transfer protocol will not work just with the indefinite bit stream
 modes.  At least, for control information one of the other two modes
 is required.  Again, the use of information separator and abort
 functions provided in DTP (see SPECIFICATIONS) is defined by the
 applications protocol.  For example, in a remote job entry protocol,
 aborts may be used to stop the execution of a job while they may not

Bhushan, et al. [Page 2] RFC 171 THE DATA TRANSFER PROTOCOL June 1971

 cause any action in another applications protocol.
 It should also be noted that DTP does not define a data transfer
 service.  There is no standard server socket, or initial connection
 protocol defined for DTP.  What DTP defines is a mechanism for data
 transfer which can be used to provide services for block data
 transfers, file transfers, remote job entry, network mail and
 numerous other applications.
 There are to be no restrictions on the manner in which DTP is
 implemented at various sites.  For example, DTP may be imbedded in an
 applications program such as for file transfer, or it may be a
 separate service program or subroutine used by several applications
 programs.  Another implementation may employ macros or UUO's (user
 unimplemented operations on PDP-10's), to achieve the functions
 specified in DTP.  It is also possible that in implementation, the
 separation between the DTP and applications protocols be only at a
 conceptual level.


 1.  Byte Size for Network Connection
     The standard byte size for network connections using DTP is 8-
     bit.  However, other byte sizes specified by higher-level
     applications protocols or applications programs are also allowed
     by DTP.  For the purpose of this document bytes are assumed to be
     8-bits, unless otherwise stated.

2. Transactions

     At DTP level, all information transmitted over connection is a
     sequence of transactions.  DTP defines the rules for delimiting
     transactions. [3]

2A. Types

     The first byte of each transaction shall define a transaction
     type, as shown below.  (Note that code assignments do not
     conflict with assignments in TELNET protocol.)  The transaction
     types may be referred by the hexadecimal code assigned to them.
     The transactions types are discussed in more detail in section

Bhushan, et al. [Page 3] RFC 171 THE DATA TRANSFER PROTOCOL June 1971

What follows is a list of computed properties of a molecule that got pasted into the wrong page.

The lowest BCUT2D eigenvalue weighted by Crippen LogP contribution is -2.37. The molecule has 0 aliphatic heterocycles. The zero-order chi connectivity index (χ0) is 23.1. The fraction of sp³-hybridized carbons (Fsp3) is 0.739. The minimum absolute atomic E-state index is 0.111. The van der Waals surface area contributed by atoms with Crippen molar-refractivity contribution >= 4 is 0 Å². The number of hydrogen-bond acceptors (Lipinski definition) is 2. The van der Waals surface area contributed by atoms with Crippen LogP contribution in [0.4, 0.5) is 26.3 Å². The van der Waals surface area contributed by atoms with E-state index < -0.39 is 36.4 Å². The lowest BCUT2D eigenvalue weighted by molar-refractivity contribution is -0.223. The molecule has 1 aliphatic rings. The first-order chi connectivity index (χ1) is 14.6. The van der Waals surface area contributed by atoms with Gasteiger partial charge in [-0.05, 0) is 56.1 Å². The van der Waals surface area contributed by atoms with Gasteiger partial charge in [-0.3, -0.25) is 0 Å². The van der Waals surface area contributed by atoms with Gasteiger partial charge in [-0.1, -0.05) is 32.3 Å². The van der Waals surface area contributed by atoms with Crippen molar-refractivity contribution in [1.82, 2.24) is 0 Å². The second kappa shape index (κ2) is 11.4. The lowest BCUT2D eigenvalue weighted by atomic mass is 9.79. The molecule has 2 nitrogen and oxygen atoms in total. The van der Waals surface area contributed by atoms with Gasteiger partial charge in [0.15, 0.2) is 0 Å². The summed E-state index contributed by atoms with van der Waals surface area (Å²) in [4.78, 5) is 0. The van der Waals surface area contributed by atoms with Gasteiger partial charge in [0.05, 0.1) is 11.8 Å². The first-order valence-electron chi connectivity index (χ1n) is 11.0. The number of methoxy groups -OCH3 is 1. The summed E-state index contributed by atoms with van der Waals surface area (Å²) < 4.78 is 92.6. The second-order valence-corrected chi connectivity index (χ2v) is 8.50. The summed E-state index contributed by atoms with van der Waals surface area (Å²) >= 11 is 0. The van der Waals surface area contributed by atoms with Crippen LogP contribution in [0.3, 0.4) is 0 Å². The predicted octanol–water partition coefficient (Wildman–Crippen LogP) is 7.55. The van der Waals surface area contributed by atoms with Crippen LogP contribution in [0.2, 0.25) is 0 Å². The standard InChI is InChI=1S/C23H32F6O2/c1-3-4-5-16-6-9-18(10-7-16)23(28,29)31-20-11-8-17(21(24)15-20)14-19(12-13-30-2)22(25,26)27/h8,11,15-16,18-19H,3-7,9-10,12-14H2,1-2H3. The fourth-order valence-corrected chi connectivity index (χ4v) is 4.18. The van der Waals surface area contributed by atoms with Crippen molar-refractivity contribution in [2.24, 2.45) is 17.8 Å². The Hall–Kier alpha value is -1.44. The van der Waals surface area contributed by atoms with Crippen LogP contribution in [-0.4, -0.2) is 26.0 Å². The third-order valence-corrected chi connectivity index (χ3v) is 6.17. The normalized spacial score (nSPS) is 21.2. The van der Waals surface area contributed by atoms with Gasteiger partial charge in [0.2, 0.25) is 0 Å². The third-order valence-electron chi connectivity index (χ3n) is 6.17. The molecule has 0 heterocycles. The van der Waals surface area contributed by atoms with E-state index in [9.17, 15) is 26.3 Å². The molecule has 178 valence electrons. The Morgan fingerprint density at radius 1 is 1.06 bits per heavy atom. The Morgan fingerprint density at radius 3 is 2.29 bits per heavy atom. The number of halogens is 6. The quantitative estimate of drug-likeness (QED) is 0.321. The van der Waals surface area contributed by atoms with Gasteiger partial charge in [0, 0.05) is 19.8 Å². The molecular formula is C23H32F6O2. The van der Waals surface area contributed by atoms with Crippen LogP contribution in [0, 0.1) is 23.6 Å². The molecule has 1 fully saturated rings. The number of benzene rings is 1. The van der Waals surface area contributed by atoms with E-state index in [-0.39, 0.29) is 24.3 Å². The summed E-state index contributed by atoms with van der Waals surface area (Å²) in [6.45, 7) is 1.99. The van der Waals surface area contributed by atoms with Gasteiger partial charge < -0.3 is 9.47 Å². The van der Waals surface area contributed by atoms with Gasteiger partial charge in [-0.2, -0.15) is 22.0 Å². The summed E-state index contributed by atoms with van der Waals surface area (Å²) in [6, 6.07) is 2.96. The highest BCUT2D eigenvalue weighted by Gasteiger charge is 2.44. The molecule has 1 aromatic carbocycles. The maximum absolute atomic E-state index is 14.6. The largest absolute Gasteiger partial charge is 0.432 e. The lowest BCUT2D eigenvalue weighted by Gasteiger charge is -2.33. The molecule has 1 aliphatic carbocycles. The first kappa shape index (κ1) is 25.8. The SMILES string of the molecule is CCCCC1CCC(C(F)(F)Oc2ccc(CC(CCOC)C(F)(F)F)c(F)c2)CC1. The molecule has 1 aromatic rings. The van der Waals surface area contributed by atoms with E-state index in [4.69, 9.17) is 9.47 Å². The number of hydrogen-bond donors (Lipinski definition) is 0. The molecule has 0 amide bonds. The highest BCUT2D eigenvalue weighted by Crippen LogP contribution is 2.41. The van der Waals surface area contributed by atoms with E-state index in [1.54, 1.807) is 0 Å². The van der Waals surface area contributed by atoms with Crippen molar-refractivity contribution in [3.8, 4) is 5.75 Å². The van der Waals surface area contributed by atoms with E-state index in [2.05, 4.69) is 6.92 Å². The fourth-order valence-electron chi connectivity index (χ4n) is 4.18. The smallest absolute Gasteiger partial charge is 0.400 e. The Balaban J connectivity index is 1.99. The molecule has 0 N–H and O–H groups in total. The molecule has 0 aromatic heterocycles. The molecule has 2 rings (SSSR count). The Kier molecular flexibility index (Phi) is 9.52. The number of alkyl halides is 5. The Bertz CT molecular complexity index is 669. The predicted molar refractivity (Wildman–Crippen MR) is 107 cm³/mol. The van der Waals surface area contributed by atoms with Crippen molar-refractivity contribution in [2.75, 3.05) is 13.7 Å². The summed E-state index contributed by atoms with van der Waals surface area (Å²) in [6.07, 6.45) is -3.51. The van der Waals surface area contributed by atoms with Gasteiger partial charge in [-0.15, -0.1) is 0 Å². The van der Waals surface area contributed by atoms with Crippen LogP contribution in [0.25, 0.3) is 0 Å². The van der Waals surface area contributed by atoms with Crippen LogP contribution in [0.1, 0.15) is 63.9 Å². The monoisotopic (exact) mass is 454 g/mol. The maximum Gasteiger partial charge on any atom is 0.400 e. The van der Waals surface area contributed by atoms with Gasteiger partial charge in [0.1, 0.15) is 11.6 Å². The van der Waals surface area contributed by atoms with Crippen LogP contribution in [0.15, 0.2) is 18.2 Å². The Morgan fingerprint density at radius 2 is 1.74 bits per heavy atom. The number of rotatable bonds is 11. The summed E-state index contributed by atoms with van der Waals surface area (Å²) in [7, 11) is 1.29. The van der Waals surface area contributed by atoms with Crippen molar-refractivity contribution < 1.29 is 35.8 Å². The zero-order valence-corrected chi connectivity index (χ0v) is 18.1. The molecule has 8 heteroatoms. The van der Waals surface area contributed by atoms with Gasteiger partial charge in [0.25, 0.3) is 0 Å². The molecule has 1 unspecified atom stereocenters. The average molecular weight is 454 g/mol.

Code                 Transaction Type
    Hex       Octal
    B0         260        Indefinite bit stream -- data.
    B1         261        Transparent (DLE) block--data.
    B2         262        Descriptor and counts--data.
    B3         263        Modes available (handshake).
    B4         264        Information separators (endcode).
    B5         265        Error codes.
    B6         266        Abort.
    B7         267        No operation (NoOp).
    B8         270        Indefinite bit stream--control.
    B9         271        Transparent (DLE) block--control.
    BA         272        Descriptor and counts--control.
    BB         273        (unassigned but reserved for data transfer)
    BC         274                  "         "         "
    BD         275                  "         "         "
    BE         276                  "         "         "
    BF         277                  "         "         "
 2B.  Syntax and Semantics
 2B.1  Type B0 and B8 (indefinite bitstream modes) transactions
       terminate only when the NCP connection is "closed".  There is
       no other escape convention defined in DTP at this level.  It
       should be noted, that closing connection in bitstream mode
       represents an implicit file separator (see section 2B.5).
 2B.2  Type B1 and B0 (transparent block modes) transactions terminate
       when the byte sequence DLE ETX is encountered.  The sender
       shall replace any occurrence of DLE in data stream by the
       sequence DLE DLE.  The receiver shall strip the extra DLE.  The
       transaction is assumed to by byte-oriented.  The code for DLE
       is Hex '90' or Octal '220' (this is different from the ASCII
       DLE which is Hex '10' or Octal '020).  ETX is Hex '03' or Octal
       '03' (the same as ASCII ETX) [4].
 2B.3  Type B2 and BA (descriptor and counts modes) transactions have
       three fields, a 9-byte (72-bits) descriptor field [5] and
       variable length (including zero) info and filler fields, as
       shown below.  The total length of a transaction is
       (72+info+filler) bits.